This is where we depart from the opera theme, as we head Turbine Theatre-wards for the UK premiere of this one-person musical starring Luke Bayer, a “riot of a show” that promises to “take you beyond the darkest depths and demonstrate exactly what it takes to earn the title of diva”. Not sure how musical fans could possibly resist the opportunity. “Join Desmond Channing in the Seventh Circle – hell’s most squalid cabaret club – as he recounts the grisly events that led him there. Inspired by ‘All About Eve’, this blood-stained love letter to Broadway will have you laughing hysterically and lusting for revenge”. More here.

what the dog said to the harvest | King’s Place | 18 Aug (pictured)
Back to the operatic theme now, over at King’s Place, and a really interesting event: an immersive, experimental promenade experience that promises to confront the current climate emergency using film, opera, dance, spoken word and documentary. Presented by lisa luxx + jasmin kent rodgman, it’s on as part of Tête à Tête: The Opera Festival 2022, and tackles climate migration, racism and human displacement while promising to combine “the immediacy of live performance and the intimacy of installation”. For more info and to book, check the venue website here.


Where We Are Now | Old Red Lion Theatre | 16-20 Aug
And finally, some theatrical work for your delectation, and first up is the debut play from Blue Room Theatre Company, a group of recent Manchester School Of Theatre graduates. “Florence and Miles are forced to face the fallout of their failed relationship when locked in a music shop together over the course of one pivotal day. With a phantom of their past looming over them, this one act show explores what it means to grow up whilst exploring themes of grief, addiction and failed dreams. With laughs, lows and original music throughout, become a fly on the wall as they uncover the truths of their doomed romance”. Read more and book your tickets here.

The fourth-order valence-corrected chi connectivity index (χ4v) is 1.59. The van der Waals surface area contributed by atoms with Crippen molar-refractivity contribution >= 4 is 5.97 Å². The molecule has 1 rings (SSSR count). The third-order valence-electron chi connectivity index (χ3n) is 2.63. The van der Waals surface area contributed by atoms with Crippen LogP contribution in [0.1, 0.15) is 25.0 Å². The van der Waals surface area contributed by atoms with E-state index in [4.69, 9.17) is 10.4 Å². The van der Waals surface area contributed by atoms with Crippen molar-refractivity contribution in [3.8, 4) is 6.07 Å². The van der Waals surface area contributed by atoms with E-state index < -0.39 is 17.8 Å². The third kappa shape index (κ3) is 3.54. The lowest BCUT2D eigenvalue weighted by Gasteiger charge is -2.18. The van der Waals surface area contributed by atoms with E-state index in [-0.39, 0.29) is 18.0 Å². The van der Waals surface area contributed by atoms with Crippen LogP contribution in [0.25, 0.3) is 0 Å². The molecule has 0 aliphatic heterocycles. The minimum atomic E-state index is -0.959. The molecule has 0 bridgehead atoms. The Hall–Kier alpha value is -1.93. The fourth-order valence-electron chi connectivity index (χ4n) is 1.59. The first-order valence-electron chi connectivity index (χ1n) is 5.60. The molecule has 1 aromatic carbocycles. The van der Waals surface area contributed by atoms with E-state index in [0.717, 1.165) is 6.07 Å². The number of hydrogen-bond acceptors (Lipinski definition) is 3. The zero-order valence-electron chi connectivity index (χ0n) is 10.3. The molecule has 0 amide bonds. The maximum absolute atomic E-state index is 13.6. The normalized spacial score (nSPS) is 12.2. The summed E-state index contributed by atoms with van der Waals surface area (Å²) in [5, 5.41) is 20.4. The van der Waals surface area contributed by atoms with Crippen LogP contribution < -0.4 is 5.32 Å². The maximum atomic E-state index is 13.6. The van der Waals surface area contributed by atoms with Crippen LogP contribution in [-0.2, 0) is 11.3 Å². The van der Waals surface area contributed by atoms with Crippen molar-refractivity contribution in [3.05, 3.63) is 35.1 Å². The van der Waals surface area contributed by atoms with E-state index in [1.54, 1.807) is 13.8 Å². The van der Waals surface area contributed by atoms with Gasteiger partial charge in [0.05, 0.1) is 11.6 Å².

Treasure Island | Greenwich Theatre | 19 Aug-4 Sep (pictured)
Now, here’s a treat for parents with kids who are now actually quite bored of being on holiday, and also with kids who insist that they are not bored but clearly are. It’s a staging of TW fave Le Navet Bete’s acclaimed adaptation of ‘Treasure Island’, which is suitable for everyone over the age of six and promises much: “This riotously chaotic adaptation of Robert Louis Stevenson’s beloved tale of pirates and buried treasure is full of physical comedy, daft jokes and thrilling adventure”. Don’t delay, head to the venue website here for all the info and booking.

Brawn | King’s Head Theatre | 16 Aug-3 Sep
“What if the lads at work poke fun at you for your chicken legs? What if the girl of your dreams goes off with popular lad James Robinson? What if you’re sick to death of looking in the mirror and hating what you see? You get ripped, that’s what. Locked away in his dad’s garage Ryan puts his body through a gruelling regime – determined to bulk and cut, until he reaches perfection”. This sounds like an interesting piece exploring body dysmorphia and mental health issues in men, written and performed by Christopher Wollaton. Head this way to find out more.